Griffin explained that the lawsuit in New Orleans stemmed from complaints that had begun previous to being hired. She said she attempted to rectify a situation in which the secretary did not receive pay for overtime work, but the employee did not respond to those attempts.

“I left the school system and was not asked to give a statement or show up (in court),” Griffin said about a hearing concerning the employees’ grievance.

Griffin’s statement stands in stark contrast with reality. In fact, the lawsuit had to be settled, because Griffin “disconnected her telephone numbers and refused to get in contact with lawyers,” and then failed to show up on court, as described by her own attorney. Her dismissal of the lawsuit as “complaints that had begun previous to be hiring” are also at odds with the truth. As Bob Gibson uncovered in the Progress some months ago, the woman who sued her was a 36 year veteran of the New Orleans school system. She requested a transfer away from Griffin, shortly after Griffin took the reigns there as an area superintendent, citing “intolerable working conditions,” unpaid overtime, and invented allegations of theft. As conditions became worse, Clay’s health deteriorated, until her doctor ordered her not to work until she could get out from under Griffin’s thumb. Griffin denied her medical leave. Clay sued. Griffin left the job shortly thereafter, remaining there for just eight months.

But Griffin doesn’t settle for merely misrepresenting her time in New Orleans. Then there’s Our Fair City:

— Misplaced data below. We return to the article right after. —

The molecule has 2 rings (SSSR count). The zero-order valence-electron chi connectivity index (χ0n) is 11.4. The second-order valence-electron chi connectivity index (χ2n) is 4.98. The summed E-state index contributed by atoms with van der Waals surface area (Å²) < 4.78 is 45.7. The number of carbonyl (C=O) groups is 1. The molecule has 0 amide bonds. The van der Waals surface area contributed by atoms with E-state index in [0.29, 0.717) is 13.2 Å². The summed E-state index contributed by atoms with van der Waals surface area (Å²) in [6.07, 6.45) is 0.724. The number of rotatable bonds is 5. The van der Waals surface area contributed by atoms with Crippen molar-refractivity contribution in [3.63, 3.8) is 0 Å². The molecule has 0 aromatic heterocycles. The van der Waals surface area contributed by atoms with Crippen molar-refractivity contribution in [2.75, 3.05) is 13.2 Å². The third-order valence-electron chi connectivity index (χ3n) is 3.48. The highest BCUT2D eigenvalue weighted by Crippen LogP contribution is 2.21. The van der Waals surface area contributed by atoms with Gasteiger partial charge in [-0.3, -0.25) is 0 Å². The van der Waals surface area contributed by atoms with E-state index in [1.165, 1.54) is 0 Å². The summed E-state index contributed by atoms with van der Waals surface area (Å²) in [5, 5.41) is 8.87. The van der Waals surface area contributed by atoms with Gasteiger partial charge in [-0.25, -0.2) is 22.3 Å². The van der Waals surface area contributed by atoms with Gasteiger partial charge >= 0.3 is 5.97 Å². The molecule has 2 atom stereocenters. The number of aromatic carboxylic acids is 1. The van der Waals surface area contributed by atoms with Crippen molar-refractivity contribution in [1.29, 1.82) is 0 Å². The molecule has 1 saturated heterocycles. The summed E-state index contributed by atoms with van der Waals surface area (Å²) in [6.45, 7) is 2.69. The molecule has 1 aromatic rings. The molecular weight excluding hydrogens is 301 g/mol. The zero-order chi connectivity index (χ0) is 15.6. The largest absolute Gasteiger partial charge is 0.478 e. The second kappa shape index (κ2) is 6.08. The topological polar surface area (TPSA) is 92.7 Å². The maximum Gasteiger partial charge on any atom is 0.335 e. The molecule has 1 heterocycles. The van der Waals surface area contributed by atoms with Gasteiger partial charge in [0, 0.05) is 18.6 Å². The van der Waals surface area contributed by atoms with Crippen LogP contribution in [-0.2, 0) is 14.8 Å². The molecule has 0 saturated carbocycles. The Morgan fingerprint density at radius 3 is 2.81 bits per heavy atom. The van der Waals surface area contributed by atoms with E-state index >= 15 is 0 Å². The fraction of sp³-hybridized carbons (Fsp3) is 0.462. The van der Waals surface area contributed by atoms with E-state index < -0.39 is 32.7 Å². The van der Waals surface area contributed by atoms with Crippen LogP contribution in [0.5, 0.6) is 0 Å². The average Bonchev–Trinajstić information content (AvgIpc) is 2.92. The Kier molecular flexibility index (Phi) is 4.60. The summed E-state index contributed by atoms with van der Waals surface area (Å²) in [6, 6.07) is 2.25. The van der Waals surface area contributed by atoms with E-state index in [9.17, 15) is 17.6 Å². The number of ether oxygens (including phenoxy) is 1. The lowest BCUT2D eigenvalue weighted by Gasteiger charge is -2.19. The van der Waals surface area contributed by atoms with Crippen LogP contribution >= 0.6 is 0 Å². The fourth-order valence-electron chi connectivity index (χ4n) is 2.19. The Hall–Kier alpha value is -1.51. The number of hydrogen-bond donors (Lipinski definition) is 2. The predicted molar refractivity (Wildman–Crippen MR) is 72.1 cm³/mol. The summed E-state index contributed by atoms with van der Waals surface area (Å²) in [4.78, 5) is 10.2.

She continued to explain that her shortened term in Charlottesville was in part an issue of politics after an attempt to reassign a veteran employee of the school district.

“I came under attack from a person who was very well politically connected,” Griffin said. “That attack continued throughout the school year. I could handle being attacked and I could handle the slander, because I knew it wasn’t true.”

She said as the matter progressed she found it was taking away from her efforts to focus on student achievement, and that led to her decision to resign.

“I decided if I cannot focus on student achievement, I would resign my position, and I did,” she said.

That’s rather a simplistic way to describe the proceedings. Others might describe it as Griffin attempting to fire a whistleblower who made public widespread concerns among teachers and administrators that Griffin’s “decisions” and “behaviors” were “significant barriers to the success of our efforts to close the achievement gap and to provide excellent educational experiences for all students.” After Griffin’s public embarrassment and subsequent further exposure as a fraud, she was forced out and paid a quarter of a million to please just go away.

In her interview in Fall River, MA, Griffin described herself as “one of the best candidates you’ll ever encounter,” and bravely offered to move there from Charlottesville if selected for the position.

Interviews with two other candidates are scheduled for Monday.

07/26 Update: James Fernald has a story in today’s Daily Progress.

Professional Putt-Putt in C’ville

jamesw points out that Charlottesville’s Putt-Putt, down on Rio, is featured in this New York Times photoessay on professional miniature golf. Professional miniature golf? One of the stars is 10-year-old Olivia Prokopova, of the Czech Republic, who has an entourage that includes a coach. It turns out that our local miniature golf course is noteworthy because it was “designed to make competitive putting possible by taking chance out of the equation.” I guess that’s why I lose there every time — no windmills.